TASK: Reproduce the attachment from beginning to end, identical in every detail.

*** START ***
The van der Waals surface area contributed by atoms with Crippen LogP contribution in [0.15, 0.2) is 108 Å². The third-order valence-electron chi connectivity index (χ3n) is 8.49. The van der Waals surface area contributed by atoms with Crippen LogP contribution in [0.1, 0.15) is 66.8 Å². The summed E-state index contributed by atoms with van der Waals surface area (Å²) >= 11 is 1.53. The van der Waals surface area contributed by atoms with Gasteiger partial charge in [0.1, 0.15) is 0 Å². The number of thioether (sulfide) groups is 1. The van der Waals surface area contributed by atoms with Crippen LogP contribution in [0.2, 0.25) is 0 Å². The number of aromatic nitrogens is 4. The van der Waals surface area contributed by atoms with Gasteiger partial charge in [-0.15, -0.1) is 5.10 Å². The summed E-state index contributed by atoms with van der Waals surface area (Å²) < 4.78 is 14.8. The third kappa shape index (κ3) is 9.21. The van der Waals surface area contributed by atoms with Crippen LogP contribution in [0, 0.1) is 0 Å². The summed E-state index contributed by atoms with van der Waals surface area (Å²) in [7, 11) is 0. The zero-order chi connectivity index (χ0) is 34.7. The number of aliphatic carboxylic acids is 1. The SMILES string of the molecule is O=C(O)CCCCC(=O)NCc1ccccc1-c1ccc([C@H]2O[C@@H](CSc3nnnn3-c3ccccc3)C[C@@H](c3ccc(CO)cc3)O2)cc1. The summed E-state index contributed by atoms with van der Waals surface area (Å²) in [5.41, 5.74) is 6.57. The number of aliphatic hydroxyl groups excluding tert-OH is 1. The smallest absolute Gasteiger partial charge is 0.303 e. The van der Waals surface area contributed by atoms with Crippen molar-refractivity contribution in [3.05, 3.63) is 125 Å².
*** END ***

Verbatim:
The van der Waals surface area contributed by atoms with Crippen LogP contribution in [0.15, 0.2) is 108 Å². The third-order valence-electron chi connectivity index (χ3n) is 8.49. The van der Waals surface area contributed by atoms with Crippen LogP contribution in [0.1, 0.15) is 66.8 Å². The summed E-state index contributed by atoms with van der Waals surface area (Å²) >= 11 is 1.53. The van der Waals surface area contributed by atoms with Gasteiger partial charge in [0.1, 0.15) is 0 Å². The number of thioether (sulfide) groups is 1. The van der Waals surface area contributed by atoms with Crippen LogP contribution in [0.2, 0.25) is 0 Å². The number of aromatic nitrogens is 4. The van der Waals surface area contributed by atoms with Gasteiger partial charge in [-0.15, -0.1) is 5.10 Å². The summed E-state index contributed by atoms with van der Waals surface area (Å²) < 4.78 is 14.8. The third kappa shape index (κ3) is 9.21. The van der Waals surface area contributed by atoms with Crippen LogP contribution in [0, 0.1) is 0 Å². The summed E-state index contributed by atoms with van der Waals surface area (Å²) in [7, 11) is 0. The zero-order chi connectivity index (χ0) is 34.7. The number of aliphatic carboxylic acids is 1. The SMILES string of the molecule is O=C(O)CCCCC(=O)NCc1ccccc1-c1ccc([C@H]2O[C@@H](CSc3nnnn3-c3ccccc3)C[C@@H](c3ccc(CO)cc3)O2)cc1. The summed E-state index contributed by atoms with van der Waals surface area (Å²) in [5.41, 5.74) is 6.57. The number of aliphatic hydroxyl groups excluding tert-OH is 1. The smallest absolute Gasteiger partial charge is 0.303 e. The van der Waals surface area contributed by atoms with Crippen molar-refractivity contribution in [3.05, 3.63) is 125 Å².